Many people sent money to Grace, and others capitalised on her fame and the affection she was held in to make some money for themselves. Within weeks of the rescue, newspapers all over Britain were advertising Grace Darling memorabilia.  Her likeness appeared on all kinds of objects, from artworks to figurines, chocolate wrappers, and tins of tea.  Many examples of Grace Darling memorabilia can be seen here.

Advertisement appearing in the Perthshire Courier, 18th October 1838 (via British Newspaper Archive © THE BRITISH LIBRARY BOARD)

This sudden fame must have come as a shock to Grace. In a very short space of time she went from being Grace Darling, who lived with her family at Longstone Lighthouse, to Grace Darling, a national heroine, her name appearing in newspapers around the world.  Her simple life at the Longstone Lighthouse was suddenly dominated by writing letters to thank people for the gifts they had sent her, or sitting for portraits as artists travelled to the Farne Islands to record her likeness.  Grace even received several offers of marriage, all of which she declined.  Her reaction to the fame brought about by her role in the Forfarshire rescue was simply to stay at home and continue to help her family keep the lighthouse running.  Her older sister Thomasin later wrote in a book about Grace’s life:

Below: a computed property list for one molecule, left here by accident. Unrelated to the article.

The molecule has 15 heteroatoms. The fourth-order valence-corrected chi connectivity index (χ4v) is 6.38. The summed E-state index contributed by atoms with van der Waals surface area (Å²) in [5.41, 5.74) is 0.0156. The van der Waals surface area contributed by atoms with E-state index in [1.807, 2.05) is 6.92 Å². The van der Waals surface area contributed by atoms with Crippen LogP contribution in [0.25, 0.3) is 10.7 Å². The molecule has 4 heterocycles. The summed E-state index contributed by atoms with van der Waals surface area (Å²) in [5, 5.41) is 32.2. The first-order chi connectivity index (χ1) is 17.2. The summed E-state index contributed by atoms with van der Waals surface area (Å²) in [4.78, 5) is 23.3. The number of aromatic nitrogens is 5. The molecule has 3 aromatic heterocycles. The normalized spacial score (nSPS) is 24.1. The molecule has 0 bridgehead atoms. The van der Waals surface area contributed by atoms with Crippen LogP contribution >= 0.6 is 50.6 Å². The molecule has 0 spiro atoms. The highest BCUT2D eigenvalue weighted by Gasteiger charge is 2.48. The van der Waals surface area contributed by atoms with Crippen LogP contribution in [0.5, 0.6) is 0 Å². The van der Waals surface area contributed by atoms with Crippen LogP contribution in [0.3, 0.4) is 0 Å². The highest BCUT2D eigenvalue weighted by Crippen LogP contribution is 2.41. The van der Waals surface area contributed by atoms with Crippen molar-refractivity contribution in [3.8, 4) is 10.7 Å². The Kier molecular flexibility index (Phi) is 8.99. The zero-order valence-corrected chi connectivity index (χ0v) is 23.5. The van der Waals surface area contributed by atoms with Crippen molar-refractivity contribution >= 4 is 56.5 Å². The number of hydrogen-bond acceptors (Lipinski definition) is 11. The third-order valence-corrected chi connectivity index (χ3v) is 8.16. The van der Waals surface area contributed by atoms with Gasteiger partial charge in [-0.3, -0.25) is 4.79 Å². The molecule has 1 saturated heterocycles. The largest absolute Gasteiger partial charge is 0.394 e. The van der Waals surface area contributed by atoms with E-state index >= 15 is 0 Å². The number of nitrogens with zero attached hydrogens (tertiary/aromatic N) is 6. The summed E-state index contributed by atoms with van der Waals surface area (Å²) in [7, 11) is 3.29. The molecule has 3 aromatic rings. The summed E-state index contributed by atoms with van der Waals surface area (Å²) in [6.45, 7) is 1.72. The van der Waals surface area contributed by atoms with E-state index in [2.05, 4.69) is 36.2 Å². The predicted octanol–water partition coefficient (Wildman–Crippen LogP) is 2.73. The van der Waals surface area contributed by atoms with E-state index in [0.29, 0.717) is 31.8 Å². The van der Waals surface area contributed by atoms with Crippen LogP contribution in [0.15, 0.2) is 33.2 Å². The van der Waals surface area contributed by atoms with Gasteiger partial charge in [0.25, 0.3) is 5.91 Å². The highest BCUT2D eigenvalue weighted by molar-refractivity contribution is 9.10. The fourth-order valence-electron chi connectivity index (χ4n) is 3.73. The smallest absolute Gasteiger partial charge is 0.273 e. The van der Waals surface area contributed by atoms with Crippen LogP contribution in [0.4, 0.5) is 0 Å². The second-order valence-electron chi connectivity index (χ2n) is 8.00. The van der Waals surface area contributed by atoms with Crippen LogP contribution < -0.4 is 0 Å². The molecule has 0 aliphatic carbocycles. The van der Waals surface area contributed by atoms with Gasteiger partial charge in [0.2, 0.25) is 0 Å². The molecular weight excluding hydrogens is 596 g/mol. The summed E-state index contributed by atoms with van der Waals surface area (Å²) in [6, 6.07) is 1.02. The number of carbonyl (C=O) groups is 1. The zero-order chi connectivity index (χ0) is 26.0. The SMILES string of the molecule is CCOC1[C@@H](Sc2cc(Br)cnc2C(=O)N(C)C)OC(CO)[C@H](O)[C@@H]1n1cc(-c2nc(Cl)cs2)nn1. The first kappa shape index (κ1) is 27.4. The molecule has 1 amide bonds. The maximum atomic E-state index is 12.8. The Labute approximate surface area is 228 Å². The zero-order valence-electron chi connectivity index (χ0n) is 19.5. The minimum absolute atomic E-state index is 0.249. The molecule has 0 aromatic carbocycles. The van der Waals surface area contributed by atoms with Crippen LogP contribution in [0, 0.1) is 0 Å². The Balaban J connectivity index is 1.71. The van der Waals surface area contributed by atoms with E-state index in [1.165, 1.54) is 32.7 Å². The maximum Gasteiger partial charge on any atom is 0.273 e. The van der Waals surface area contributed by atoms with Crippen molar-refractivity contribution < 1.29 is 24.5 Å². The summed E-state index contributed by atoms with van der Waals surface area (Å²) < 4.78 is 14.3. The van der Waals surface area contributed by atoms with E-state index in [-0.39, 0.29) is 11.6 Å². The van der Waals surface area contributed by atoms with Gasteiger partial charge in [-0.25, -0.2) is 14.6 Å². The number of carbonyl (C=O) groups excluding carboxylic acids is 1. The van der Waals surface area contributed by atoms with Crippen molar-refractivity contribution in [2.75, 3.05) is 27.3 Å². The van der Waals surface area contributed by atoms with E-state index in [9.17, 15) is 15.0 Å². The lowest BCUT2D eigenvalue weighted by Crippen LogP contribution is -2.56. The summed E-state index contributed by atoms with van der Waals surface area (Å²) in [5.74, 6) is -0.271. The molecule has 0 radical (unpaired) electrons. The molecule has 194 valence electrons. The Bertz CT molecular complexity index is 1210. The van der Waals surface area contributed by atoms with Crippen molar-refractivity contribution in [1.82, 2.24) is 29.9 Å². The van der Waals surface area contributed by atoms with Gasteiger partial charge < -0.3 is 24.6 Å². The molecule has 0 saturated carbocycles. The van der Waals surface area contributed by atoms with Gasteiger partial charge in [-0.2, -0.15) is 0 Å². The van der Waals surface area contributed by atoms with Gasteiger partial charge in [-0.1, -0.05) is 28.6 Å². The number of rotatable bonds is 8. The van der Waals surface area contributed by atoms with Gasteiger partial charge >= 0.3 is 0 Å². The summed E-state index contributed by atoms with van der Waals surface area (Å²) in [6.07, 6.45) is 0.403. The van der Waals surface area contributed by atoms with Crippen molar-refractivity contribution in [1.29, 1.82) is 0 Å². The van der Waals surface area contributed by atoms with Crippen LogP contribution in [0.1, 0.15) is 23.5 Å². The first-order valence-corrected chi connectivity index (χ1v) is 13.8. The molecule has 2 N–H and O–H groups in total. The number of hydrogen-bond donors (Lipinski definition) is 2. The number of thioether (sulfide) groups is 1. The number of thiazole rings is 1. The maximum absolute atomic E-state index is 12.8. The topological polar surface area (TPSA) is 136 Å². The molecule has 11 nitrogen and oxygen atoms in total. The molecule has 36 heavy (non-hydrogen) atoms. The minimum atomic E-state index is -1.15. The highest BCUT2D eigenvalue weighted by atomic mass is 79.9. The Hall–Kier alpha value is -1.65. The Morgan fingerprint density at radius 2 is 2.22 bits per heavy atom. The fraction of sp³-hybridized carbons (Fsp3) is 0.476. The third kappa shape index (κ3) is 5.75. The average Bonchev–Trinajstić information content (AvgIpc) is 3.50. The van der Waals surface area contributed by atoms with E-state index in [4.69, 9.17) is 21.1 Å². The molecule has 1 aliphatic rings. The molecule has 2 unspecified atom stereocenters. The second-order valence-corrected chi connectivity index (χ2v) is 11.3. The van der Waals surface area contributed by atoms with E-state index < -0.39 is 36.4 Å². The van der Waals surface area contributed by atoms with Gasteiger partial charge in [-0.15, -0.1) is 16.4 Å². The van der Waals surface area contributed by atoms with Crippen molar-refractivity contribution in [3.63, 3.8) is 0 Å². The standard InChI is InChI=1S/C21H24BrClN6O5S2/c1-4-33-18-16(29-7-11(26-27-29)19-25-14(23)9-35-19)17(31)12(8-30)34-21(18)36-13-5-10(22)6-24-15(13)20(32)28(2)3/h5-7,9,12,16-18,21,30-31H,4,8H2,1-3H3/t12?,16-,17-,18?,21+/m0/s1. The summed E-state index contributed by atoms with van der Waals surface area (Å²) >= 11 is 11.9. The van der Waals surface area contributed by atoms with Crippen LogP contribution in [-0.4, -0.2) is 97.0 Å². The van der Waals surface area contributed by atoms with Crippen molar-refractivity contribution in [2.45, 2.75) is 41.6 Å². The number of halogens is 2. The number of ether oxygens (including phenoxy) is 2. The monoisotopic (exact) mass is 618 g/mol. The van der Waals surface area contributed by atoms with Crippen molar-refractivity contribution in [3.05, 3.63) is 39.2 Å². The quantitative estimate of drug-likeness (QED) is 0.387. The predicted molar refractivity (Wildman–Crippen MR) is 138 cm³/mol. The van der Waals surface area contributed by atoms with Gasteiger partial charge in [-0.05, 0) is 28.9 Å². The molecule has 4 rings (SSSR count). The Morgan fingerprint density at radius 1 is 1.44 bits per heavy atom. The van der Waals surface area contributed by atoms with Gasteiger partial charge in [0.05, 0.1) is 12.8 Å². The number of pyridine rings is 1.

She had offers of marriage, but none that she entertained.  She clung to her father and to her name, and used to say that any husband of hers should take it.  She was in the right; it had become a name for sons to  be proud of, known throughout the kingdom, and beyond.

Grace Darling at the Forfarshire, by Thomas Musgrave Joy, 1840 © Dundee Art Galleries and Museums Collection (Dundee City Council); Supplied by The Public Catalogue Foundation